“You haven’t taken NeXus yet?” This was the most popular question I heard when I told friends I had enrolled in the course. Offered by the Jewish Federation of Greater Washington, NeXus is a six-part series designed to teach young professionals about the Federation’s role in our community and how we fit into it.
The looks of shock and awe I witnessed when I discussed my plans to take NeXus may be a result of the fact that I am not particularly new to the local Jewish community. In 2010, I embarked on a journey to learn about the Federation’s role overseas by participating in D.C.’s first Birthright Alumni Leadership Mission. On this trip, we visited partner agencies to witness the impact firsthand. In only one week, we saw a broad range of organizations that the Federation supports. From a recreational facility for the disabled to an Ethiopian absorption center and everything in between, it was amazing to see the organization’s reach.
When I returned from the leadership mission, I had the opportunity to become a Vice Chair of Engagement on the Federation’s Young Leadership board. NeXus felt like the neXt (forgive me) best step for me to take to learn more about the broader Jewish community and how I could continue my involvement. Admittedly, I did not know what the experience would be like. I stepped into my first class unsure of what to expect.
I entered a room filled with 31 other young professionals. We began the night with an icebreaker, sharing stories about ourselves in order to find someone with whom we had something in common. It was interesting to see how many overlaps there were: favorite sports teams, hometowns, and career fields were all bonding points for those in our group. We then had the opportunity to discuss our Jewish journeys. We were encouraged to draw outlines of our paths through Judaism and how they helped us arrive to the place we currently are. Once again, there was a great deal of overlap: Hebrew school, Bar/Bat Mitzvahs, Jewish camp, Birthright. It was interesting to see how much we had in common that had brought us all to this room.
After we concluded this activity, Shelly Kupfer, National Young Leadership Co-Chair of the Jewish Federations of North America, spoke about her own Jewish journey. A local small business owner, Shelly told us about her involvement with the National Young Leadership Cabinet. The Cabinet is composed of 200 young professionals from all over the country who meet at annual retreats and conferences to build stronger Jewish communities locally and abroad. Shelly chose to get involved after learning about the integral role that donations from the Federation played in helping a family of Russian immigrants build better lives for themselves in the United States. The story brought her to tears.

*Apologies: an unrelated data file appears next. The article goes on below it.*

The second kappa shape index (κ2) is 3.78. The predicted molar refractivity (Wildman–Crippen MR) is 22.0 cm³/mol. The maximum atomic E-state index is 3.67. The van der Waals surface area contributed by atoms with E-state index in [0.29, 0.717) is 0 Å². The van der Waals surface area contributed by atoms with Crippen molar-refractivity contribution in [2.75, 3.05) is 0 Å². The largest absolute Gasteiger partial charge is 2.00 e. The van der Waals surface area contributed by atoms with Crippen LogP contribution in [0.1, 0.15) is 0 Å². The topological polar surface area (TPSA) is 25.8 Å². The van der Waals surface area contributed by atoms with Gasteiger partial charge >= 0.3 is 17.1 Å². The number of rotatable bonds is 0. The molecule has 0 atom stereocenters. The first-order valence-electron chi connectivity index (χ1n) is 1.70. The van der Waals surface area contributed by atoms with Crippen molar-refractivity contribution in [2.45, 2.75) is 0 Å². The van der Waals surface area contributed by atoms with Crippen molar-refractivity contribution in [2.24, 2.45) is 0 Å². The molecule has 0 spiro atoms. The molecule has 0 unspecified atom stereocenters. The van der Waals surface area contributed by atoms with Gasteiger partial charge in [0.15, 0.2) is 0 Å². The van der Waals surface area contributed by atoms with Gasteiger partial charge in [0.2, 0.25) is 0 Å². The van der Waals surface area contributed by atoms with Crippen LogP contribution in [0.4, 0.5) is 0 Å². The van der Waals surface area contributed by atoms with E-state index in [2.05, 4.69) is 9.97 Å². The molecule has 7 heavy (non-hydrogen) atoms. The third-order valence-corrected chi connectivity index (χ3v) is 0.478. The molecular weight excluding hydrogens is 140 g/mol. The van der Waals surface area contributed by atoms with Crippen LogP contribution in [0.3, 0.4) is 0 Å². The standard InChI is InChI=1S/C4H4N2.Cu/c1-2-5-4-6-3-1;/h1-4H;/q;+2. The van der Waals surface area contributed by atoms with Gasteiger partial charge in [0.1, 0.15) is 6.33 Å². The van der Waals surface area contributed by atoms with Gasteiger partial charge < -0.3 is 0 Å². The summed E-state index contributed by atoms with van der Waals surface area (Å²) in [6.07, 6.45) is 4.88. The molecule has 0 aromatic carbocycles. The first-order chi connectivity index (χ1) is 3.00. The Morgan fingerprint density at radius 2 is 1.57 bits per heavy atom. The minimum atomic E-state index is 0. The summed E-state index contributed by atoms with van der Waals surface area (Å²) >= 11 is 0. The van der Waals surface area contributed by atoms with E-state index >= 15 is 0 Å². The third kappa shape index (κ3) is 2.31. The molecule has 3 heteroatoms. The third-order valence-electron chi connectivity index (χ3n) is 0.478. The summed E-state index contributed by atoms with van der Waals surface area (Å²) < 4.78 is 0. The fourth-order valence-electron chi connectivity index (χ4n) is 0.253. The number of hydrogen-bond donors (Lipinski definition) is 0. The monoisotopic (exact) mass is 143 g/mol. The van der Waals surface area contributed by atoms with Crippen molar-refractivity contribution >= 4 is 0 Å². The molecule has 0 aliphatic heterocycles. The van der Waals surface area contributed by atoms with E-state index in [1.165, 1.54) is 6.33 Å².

I heard a similar story while attending Tribefest, the Federation’s national conference for young professionals, last year. Alina Gerlovin Spaulding memorably spoke about how, without the work of the Federation, she would not have had the opportunity to lead the life she does today. Her father, an Olympic hopeful, nearly died after an injury. As Jews in the former Soviet Union, her family was persecuted. Refugees for months, they were relocated when Gerlovin Spaulding was just five years old. Donations helped save her father when he received medical care in the US. During a visit in which she returned to her hometown, Gerlovin Spaulding adopted a girl whose parents told her that she would not be able to accomplish her dreams if she stayed in Ukraine. Like Shelly, hearing this story brought me to tears. Reflecting on these experiences caused me to leave my first class thinking about the global impact of the Jewish Federation. The leadership opportunities that I have had locally have given me a new perspective on how the work being done here in D.C. has the ability to change the lives of Jews abroad. Through NeXus, I look forward to hearing their stories.